Wells Fargo may face (even more!) fines over insurance and mortgage practices
Inside Subprime: November 30, 2017
By Alex Huntsberger
According to a report in the Wall Street Journal, beleaguered lender Wells Fargo might face even further action from government regulators. In a letter sent to the bank earlier this month, the Office of the Comptroller of the Currency formally reprimanded Wells Fargo for overcharging customer through their mortgage and auto lending divisions. The regulator is considering a formal cease and desist order and may also levy yet another fine.
The revelations of improper conduct are not new. Earlier this year, the bank admitted to charging up to 570,000 customers for auto insurance that they did not need and to improperly charging fees to some customers for extensions on their mortgage rate locks. In November, the Wall Street Journal also reported that the bank has been overcharging customers trades made on foreign exchanges.
These unnecessary insurance policies may have pushed as many as 20,000 auto loan customers into default, the bank announced in July. The purpose of these policies is to make sure customers are insured even when they do not have auto insurance or cannot produce the proper evidence of it. In these cases, however, the insurance policies were added onto loans where the customers had already provided proof of insurance.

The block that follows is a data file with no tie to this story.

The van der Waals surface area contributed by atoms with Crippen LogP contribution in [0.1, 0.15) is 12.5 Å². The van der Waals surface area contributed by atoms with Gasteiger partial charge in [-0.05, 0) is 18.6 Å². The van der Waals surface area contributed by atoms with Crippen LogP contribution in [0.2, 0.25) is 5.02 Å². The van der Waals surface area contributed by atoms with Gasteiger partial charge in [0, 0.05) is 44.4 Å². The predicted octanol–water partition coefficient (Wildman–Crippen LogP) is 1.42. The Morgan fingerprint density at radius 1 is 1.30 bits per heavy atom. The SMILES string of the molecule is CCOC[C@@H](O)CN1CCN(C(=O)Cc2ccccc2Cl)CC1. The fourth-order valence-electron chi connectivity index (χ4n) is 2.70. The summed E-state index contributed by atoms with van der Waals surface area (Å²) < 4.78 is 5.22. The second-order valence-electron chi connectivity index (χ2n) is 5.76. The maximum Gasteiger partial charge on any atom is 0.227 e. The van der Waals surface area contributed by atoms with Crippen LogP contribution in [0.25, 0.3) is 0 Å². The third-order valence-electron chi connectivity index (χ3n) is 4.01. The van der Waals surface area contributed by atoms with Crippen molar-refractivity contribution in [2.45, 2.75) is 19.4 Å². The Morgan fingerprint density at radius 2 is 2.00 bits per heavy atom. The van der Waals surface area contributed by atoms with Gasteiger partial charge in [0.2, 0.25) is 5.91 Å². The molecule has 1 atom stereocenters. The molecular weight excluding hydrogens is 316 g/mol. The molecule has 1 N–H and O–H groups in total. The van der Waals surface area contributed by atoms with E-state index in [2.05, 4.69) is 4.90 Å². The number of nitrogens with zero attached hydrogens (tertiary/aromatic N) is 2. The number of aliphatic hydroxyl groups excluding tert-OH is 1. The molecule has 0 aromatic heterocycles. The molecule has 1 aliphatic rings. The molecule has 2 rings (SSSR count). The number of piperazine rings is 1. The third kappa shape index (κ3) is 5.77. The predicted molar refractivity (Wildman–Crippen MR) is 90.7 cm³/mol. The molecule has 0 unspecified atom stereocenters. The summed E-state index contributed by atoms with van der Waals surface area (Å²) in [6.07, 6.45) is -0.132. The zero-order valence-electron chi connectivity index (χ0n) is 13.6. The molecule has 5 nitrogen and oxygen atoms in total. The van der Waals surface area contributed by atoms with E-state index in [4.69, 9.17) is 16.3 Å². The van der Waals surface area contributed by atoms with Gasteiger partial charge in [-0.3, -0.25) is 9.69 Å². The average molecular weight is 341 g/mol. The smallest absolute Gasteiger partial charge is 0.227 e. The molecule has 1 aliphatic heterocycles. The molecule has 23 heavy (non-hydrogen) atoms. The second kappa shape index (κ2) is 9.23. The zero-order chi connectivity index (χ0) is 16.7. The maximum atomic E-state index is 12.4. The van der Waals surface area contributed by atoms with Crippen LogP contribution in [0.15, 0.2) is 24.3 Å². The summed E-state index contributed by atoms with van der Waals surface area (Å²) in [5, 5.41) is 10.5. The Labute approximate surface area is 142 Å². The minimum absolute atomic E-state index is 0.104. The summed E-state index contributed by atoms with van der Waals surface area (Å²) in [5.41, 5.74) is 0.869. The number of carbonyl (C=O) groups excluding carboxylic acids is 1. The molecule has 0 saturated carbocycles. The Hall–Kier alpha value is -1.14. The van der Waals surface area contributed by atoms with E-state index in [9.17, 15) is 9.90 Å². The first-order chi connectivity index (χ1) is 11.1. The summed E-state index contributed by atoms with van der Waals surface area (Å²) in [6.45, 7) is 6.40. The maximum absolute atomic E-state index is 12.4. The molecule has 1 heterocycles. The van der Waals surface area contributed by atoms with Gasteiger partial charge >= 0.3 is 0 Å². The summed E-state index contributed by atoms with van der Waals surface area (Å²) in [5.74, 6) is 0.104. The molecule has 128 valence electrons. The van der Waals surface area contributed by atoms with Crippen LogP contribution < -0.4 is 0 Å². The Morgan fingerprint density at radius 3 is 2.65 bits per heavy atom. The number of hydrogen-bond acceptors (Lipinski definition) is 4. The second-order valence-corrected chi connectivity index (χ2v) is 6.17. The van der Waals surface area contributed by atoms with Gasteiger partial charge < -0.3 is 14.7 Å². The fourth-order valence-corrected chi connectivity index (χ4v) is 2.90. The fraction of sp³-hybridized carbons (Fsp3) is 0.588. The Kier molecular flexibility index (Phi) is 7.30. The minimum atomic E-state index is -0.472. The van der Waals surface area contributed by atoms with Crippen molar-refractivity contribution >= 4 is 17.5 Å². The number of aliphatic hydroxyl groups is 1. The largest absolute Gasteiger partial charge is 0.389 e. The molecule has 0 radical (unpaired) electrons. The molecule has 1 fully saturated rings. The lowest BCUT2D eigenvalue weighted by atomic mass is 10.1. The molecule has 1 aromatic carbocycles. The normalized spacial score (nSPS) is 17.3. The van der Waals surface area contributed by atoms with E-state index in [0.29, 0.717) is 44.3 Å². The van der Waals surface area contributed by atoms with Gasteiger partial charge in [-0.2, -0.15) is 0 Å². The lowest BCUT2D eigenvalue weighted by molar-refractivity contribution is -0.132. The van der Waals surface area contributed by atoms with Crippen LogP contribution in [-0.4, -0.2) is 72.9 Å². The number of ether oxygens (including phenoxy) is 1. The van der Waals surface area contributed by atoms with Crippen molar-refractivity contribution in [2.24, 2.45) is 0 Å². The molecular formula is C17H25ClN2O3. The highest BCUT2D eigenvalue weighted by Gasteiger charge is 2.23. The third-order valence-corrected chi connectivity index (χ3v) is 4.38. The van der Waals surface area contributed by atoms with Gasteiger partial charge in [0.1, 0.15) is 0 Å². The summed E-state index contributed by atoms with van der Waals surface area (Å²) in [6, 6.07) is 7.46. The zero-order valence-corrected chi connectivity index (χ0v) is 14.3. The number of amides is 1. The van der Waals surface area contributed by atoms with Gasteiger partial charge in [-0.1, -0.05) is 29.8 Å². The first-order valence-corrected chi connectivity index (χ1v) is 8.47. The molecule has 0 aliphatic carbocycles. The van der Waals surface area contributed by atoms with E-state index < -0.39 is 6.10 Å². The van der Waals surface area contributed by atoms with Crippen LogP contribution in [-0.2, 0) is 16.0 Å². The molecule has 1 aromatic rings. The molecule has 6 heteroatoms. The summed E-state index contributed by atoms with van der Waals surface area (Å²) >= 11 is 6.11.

In regards to the fees on the rate lock extensions, these were fees that should have been paid by Wells Fargo itself, not their customers. They were fees that resulted from a delay in the mortgage application process, and are only to be paid by the customers themselves when they are the reason for the delay. When the bank is the reason for the hold-up, they are the ones who are supposed to pay. And yet, customers were charged the fee anyway, even when Wells Fargo was at fault.
On Tuesday, prior Wall Street Journal’s report, Wells Fargo announced that it would be exiting the personal insurance business entirely.
This letter from the OCC is just the latest episode in a series of Wells Fargo scandals. Beginning in September 2016, when the Consumer Financial Protection Bureau slapped the company with a $185 million fine for opening millions of fraudulent customer accounts, it’s been a rollercoaster of revelations, firings, investigations, public lashings, and even more fines.
To learn more, check out our updated Wells Fargo scandal timeline.